Wander years with surfboard
1984, summer Olympics in Los Angeles. Participating: Klaus Maran, three-time world champion in windsurfing, a very young discipline (in May 1967 the first windsurfer glided through the bay of Santa Monica in the USA, in Europe windsurfing is booming not until the 70s). A passion – so the tenor of the “serious sports world” at that time – which only dreamers, freaks and visionaries fall for. Or people who grew up on the warmest bathing lake of the Alps – like Klaus Maran. He meets his future wife Manuela Mascia, several times world champion in ladies windsurfing, in the Italian national team. Surfing gives the son of the long-established Kalterer family of hoteliers the opportunity to turn his back on the South Tyrolean alpine idyll for a few years and to glide through waves, wind and the glamorous surf spots of the world oceans. Wander years with surfboard.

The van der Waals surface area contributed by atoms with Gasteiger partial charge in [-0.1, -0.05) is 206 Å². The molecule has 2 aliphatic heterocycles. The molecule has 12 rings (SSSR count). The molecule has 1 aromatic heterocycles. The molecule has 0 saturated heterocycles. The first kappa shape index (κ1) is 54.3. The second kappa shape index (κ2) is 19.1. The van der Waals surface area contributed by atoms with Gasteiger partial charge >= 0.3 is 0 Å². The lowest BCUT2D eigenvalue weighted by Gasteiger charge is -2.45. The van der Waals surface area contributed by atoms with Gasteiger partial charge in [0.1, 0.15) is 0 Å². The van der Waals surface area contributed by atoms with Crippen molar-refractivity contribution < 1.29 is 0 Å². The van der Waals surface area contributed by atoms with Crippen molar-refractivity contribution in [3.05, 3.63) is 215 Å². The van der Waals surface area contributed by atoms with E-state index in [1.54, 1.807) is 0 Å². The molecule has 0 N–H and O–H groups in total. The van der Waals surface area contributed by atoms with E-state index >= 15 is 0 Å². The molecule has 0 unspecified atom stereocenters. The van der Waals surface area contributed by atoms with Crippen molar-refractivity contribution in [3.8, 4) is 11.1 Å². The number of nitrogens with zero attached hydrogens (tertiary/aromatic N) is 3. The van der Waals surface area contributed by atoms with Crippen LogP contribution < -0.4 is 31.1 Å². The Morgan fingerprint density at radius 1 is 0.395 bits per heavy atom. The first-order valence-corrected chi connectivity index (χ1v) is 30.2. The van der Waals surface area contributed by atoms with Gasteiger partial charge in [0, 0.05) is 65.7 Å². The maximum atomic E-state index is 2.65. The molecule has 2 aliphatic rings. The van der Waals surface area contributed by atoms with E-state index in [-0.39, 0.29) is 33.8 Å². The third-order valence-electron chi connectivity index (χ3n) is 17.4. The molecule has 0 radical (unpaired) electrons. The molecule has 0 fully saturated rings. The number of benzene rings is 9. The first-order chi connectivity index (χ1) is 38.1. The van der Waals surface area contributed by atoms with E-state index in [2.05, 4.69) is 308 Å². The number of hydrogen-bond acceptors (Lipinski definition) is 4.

But then he returns from his Grand Tour overseas. Klaus Maran feels drawn back to his homeland, to the lake, which had taught him to “fly” at a very young age. Back to the roots – back to the family tradition, to hospitality, to freshwater. First, Klaus and Manuela take over the restaurant and café Gretl am See, planned by Othmar Barth on the western shore of Lake Kaltern, and establish a lido with a sailing and windsurfing school there. A little later, they re-opened the historic wine bar Seehofkeller overlooking the lake: Here you can still savour the traditional cuisine surrounded by picturesque vineyards and a beautiful alpine scenery.
In 2014 Klaus Maran inherits the life’s work of his aunt Anna: the 40-year-old Seehotel Ambach, the white ship on the lakeside. And Klaus Maran takes up the inheritance, well aware that such a house is destined to become the life’s work of several generations, since: The Ambach is not just a hotel. It is a grandiose work of art, a little miracle that needs to be preserved, cared for and guided into the future.